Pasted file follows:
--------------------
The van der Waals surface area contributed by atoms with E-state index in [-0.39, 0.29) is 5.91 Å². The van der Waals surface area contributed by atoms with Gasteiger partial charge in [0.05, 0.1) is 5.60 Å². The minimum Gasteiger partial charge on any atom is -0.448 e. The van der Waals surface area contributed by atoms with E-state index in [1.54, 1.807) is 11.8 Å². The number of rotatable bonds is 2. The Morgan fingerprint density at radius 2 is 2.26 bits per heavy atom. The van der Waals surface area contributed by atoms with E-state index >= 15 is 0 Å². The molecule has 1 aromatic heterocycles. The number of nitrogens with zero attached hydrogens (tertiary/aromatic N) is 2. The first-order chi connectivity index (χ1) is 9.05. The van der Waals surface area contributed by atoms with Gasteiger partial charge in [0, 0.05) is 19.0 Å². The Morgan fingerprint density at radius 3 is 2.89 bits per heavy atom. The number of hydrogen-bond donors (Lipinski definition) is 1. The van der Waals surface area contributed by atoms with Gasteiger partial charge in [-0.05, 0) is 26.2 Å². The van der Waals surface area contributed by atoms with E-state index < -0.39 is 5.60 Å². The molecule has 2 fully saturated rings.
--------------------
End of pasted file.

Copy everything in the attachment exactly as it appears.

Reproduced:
The van der Waals surface area contributed by atoms with E-state index in [-0.39, 0.29) is 5.91 Å². The van der Waals surface area contributed by atoms with Gasteiger partial charge in [0.05, 0.1) is 5.60 Å². The minimum Gasteiger partial charge on any atom is -0.448 e. The van der Waals surface area contributed by atoms with E-state index in [1.54, 1.807) is 11.8 Å². The number of rotatable bonds is 2. The Morgan fingerprint density at radius 2 is 2.26 bits per heavy atom. The van der Waals surface area contributed by atoms with E-state index >= 15 is 0 Å². The molecule has 1 aromatic heterocycles. The number of nitrogens with zero attached hydrogens (tertiary/aromatic N) is 2. The first-order chi connectivity index (χ1) is 9.05. The van der Waals surface area contributed by atoms with Gasteiger partial charge in [0, 0.05) is 19.0 Å². The Morgan fingerprint density at radius 3 is 2.89 bits per heavy atom. The number of hydrogen-bond donors (Lipinski definition) is 1. The van der Waals surface area contributed by atoms with Gasteiger partial charge in [-0.05, 0) is 26.2 Å². The van der Waals surface area contributed by atoms with E-state index < -0.39 is 5.60 Å². The molecule has 2 fully saturated rings.